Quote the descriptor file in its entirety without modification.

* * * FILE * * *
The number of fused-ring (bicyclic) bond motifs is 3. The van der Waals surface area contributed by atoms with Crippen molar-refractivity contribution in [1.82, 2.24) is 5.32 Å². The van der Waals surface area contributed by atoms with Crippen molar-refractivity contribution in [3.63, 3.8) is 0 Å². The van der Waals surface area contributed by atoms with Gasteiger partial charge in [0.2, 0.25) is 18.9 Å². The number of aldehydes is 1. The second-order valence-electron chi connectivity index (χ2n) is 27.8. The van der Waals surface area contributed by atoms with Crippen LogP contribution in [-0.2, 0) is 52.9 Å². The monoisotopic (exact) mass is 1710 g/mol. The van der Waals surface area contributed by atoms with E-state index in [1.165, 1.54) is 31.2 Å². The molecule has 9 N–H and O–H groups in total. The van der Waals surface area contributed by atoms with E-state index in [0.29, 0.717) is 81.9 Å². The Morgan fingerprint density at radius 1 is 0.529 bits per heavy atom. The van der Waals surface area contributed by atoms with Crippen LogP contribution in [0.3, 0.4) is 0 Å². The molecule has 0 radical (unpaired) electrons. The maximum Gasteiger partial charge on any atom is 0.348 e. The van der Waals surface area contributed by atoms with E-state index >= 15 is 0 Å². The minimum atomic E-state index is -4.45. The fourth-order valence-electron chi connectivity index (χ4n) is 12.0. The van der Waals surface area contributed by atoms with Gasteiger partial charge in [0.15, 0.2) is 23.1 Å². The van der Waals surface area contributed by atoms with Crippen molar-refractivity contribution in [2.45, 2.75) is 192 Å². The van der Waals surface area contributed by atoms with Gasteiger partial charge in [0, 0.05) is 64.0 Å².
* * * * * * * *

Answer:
The number of fused-ring (bicyclic) bond motifs is 3. The van der Waals surface area contributed by atoms with Crippen molar-refractivity contribution in [1.82, 2.24) is 5.32 Å². The van der Waals surface area contributed by atoms with Crippen molar-refractivity contribution in [3.63, 3.8) is 0 Å². The van der Waals surface area contributed by atoms with Gasteiger partial charge in [0.2, 0.25) is 18.9 Å². The number of aldehydes is 1. The second-order valence-electron chi connectivity index (χ2n) is 27.8. The van der Waals surface area contributed by atoms with Crippen LogP contribution in [-0.2, 0) is 52.9 Å². The monoisotopic (exact) mass is 1710 g/mol. The van der Waals surface area contributed by atoms with E-state index in [1.165, 1.54) is 31.2 Å². The molecule has 9 N–H and O–H groups in total. The van der Waals surface area contributed by atoms with E-state index in [0.29, 0.717) is 81.9 Å². The Morgan fingerprint density at radius 1 is 0.529 bits per heavy atom. The van der Waals surface area contributed by atoms with Crippen LogP contribution in [0.3, 0.4) is 0 Å². The molecule has 0 radical (unpaired) electrons. The maximum Gasteiger partial charge on any atom is 0.348 e. The van der Waals surface area contributed by atoms with E-state index >= 15 is 0 Å². The minimum atomic E-state index is -4.45. The fourth-order valence-electron chi connectivity index (χ4n) is 12.0. The van der Waals surface area contributed by atoms with Gasteiger partial charge in [0.15, 0.2) is 23.1 Å². The van der Waals surface area contributed by atoms with Crippen molar-refractivity contribution in [2.45, 2.75) is 192 Å². The van der Waals surface area contributed by atoms with Gasteiger partial charge in [0, 0.05) is 64.0 Å².